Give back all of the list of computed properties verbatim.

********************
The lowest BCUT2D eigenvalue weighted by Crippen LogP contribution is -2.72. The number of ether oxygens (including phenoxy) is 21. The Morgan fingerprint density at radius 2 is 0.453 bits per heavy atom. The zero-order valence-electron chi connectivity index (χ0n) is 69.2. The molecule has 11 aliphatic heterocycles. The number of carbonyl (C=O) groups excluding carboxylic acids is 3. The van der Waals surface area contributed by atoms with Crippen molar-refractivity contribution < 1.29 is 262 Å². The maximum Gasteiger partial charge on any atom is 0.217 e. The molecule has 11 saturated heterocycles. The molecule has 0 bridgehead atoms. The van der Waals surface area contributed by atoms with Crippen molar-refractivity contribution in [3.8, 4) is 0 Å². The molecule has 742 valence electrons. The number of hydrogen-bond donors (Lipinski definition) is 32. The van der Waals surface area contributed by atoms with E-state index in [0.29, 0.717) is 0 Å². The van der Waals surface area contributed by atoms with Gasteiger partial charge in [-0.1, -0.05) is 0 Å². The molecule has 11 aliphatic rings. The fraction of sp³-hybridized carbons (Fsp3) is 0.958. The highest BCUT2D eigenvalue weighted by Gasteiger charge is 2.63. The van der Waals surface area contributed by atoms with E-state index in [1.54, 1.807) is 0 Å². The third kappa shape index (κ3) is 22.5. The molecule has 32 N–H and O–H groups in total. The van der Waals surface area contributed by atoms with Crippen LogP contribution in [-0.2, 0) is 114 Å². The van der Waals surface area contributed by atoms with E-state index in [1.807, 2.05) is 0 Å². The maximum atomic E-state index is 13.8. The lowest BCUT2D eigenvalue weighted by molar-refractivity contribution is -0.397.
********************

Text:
The lowest BCUT2D eigenvalue weighted by Crippen LogP contribution is -2.72. The number of ether oxygens (including phenoxy) is 21. The Morgan fingerprint density at radius 2 is 0.453 bits per heavy atom. The zero-order valence-electron chi connectivity index (χ0n) is 69.2. The molecule has 11 aliphatic heterocycles. The number of carbonyl (C=O) groups excluding carboxylic acids is 3. The van der Waals surface area contributed by atoms with Crippen molar-refractivity contribution < 1.29 is 262 Å². The maximum Gasteiger partial charge on any atom is 0.217 e. The molecule has 11 saturated heterocycles. The molecule has 0 bridgehead atoms. The van der Waals surface area contributed by atoms with Crippen molar-refractivity contribution in [3.8, 4) is 0 Å². The molecule has 742 valence electrons. The number of hydrogen-bond donors (Lipinski definition) is 32. The van der Waals surface area contributed by atoms with E-state index in [0.29, 0.717) is 0 Å². The van der Waals surface area contributed by atoms with Gasteiger partial charge in [-0.1, -0.05) is 0 Å². The molecule has 11 aliphatic rings. The fraction of sp³-hybridized carbons (Fsp3) is 0.958. The highest BCUT2D eigenvalue weighted by Gasteiger charge is 2.63. The van der Waals surface area contributed by atoms with E-state index in [1.54, 1.807) is 0 Å². The third kappa shape index (κ3) is 22.5. The molecule has 32 N–H and O–H groups in total. The van der Waals surface area contributed by atoms with Crippen LogP contribution in [-0.2, 0) is 114 Å². The van der Waals surface area contributed by atoms with E-state index in [1.807, 2.05) is 0 Å². The maximum atomic E-state index is 13.8. The lowest BCUT2D eigenvalue weighted by molar-refractivity contribution is -0.397.